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dc.contributor.author COETZER, JEANNE
dc.date.accessioned 2018-04-19T07:31:05Z
dc.date.available 2018-04-19T07:31:05Z
dc.date.issued 2017
dc.identifier.uri http://hdl.handle.net/11462/1320
dc.description Published Thesis en_US
dc.description.abstract Previous research has found that M-Health initiatives have not been adopted and used effectively in many cases, especially in rural communal locations. Based on this, the researcher has surmised that factors contributing to the non-use of such initiative could be the resulted of a lack of knowledge with regard to the use of technology, literacy challenges, possible fear of technology and a lack of information regarding interventions that have the potential to improve quality of life. Consequently, an initiative that has usability as its core function may play a critical role in the use and adoption of such technologies. The researcher wondered if and how anthropomorphic and affective design principles which aspire to extract an emotional or positively reinforced sub-conscious reaction from users may influence the adoption and use of M-Health initiatives when applied to said interventions. This study therefore set out to investigate the effects of anthropomorphism and affective design principles on the adoption of M-Health applications, with the Sethakeng rural community in the Northern Cape province of South Africa research population after consent was obtained from the relevant community leaders. The researcher wanted first to ascertain whether anthropomorphism and affective design could influence the adoption of Mobile-Health applications, then to identify which was the more effective method to design Mobile-Health applications and finally, to provide guidelines and recommendations about the most effective design theory, as identified in the study, when designing applications. This study predominantly employed a mixed approach research methodology which included action research cycles and quantitative data in the form of usage statistics, obtained from CloudWare, in the final report. A case study was conducted in a rural South African setting to explore and eventually understand the relation between the case community and the intervention. A qualitative research design best allowed the researcher to get a better understanding of the research problem identified and the obstacles facing the relevant rural community and quantitative data assisted with better understanding the relevant usage trends in terms of the M-Health intervention. The objectives of the case study were to observe the phenomenon and describe it with regards to the case community, document the reactions of the case community to different instances and variations of the phenomenon and, lastly, to report on the design principle that yielded the most positive reaction from the community from a usage perspective; thereby indicating the adoption of the design methodology employed. The research contributed towards the successful development, placement and scrutiny of two emotion-driven interfaces for the same M-Health intervention. A distinctive perspective was provided with regard to affective and anthropomorphic design to identify the better design model for improved application acceptance in a rural community context. At the conclusion of the study, evidence suggested that community members found the anthropomorphic interface design superior. The researcher was thus able to explore, identify, develop and list a set of guidelines that can be used in the area of emotional design. Each guideline was based on what worked in practice and was applied successfully throughout this study. The researcher would like these guidelines be implemented and utilised by other designers in the field of interaction design for future designers. en_US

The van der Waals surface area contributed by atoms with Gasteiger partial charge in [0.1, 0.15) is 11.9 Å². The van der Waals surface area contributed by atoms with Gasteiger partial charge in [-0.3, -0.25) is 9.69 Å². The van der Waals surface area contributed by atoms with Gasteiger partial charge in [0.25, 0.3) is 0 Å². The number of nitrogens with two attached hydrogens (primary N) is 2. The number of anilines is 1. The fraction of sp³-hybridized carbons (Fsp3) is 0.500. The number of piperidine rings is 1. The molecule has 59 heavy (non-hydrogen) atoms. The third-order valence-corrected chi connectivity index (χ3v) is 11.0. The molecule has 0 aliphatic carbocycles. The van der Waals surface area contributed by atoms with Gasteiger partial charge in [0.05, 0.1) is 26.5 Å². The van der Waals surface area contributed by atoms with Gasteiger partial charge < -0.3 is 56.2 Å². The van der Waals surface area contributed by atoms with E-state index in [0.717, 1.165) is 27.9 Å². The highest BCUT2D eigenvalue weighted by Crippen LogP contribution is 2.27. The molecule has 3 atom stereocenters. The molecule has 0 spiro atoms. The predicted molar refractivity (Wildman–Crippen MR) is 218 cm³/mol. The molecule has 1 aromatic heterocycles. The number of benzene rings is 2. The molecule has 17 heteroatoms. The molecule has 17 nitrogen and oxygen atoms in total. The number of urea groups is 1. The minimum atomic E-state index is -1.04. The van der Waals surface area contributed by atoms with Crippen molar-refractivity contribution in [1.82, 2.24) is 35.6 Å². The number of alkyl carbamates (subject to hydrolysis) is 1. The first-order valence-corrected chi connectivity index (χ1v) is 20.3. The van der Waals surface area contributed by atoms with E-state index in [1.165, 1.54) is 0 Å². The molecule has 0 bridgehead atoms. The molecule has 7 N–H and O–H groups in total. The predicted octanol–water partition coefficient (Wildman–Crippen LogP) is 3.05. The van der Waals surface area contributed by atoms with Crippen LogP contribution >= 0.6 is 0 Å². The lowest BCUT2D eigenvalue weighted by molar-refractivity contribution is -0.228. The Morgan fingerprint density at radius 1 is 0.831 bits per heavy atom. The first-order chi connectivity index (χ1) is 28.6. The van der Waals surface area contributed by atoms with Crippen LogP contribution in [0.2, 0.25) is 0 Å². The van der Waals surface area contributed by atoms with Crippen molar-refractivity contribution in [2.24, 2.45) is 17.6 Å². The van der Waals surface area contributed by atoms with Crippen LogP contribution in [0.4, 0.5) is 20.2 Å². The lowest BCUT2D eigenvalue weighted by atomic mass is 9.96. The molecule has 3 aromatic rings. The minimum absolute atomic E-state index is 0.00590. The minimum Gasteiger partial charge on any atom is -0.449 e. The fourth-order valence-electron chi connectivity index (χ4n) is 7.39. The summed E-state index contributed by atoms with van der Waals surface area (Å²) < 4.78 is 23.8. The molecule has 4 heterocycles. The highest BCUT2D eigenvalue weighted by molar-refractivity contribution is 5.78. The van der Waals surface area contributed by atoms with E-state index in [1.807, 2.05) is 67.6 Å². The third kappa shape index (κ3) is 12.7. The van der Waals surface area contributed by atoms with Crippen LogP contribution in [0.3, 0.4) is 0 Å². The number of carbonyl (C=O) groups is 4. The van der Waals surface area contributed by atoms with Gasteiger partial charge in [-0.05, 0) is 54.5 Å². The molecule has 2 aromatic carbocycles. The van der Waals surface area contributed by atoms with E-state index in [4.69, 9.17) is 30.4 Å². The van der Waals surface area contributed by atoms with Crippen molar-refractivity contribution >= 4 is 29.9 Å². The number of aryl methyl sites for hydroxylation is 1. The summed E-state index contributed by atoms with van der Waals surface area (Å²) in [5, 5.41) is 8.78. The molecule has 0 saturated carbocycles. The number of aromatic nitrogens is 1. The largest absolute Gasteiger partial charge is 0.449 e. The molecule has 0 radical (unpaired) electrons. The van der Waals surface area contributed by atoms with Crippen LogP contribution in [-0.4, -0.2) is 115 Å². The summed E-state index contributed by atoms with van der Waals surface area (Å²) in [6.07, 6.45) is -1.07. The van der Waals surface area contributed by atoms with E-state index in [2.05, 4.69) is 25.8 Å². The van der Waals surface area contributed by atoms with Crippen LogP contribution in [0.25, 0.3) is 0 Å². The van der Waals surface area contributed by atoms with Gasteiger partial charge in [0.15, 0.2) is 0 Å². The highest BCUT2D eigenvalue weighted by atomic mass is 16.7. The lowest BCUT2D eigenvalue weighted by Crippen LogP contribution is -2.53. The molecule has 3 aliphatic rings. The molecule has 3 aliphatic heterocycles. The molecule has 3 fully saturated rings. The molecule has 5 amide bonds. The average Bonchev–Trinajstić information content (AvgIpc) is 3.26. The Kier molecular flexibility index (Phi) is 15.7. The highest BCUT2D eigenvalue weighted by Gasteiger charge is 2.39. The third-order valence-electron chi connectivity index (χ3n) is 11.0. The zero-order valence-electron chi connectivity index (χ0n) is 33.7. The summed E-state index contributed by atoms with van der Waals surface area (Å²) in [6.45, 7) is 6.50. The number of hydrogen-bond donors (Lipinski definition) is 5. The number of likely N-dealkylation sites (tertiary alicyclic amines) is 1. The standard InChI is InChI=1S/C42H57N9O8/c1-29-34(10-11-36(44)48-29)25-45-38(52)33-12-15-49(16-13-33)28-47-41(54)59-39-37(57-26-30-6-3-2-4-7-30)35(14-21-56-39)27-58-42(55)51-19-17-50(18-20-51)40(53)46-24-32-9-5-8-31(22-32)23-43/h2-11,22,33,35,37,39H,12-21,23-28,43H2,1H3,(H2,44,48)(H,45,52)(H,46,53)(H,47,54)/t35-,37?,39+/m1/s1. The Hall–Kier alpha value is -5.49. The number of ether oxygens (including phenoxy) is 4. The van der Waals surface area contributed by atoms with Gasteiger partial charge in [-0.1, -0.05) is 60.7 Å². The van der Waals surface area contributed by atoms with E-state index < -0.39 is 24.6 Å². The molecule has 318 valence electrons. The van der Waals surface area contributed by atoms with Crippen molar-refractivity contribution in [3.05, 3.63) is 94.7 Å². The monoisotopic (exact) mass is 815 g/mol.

dc.format.extent 5 451 171 bytes, 1 file
dc.format.mimetype Application/PDF
dc.language.iso en_US en_US
dc.publisher Bloemfontein: Central University of Technology, Free State en_US
dc.type Thesis en_US
dc.rights.holder Central University of Technology, Free State

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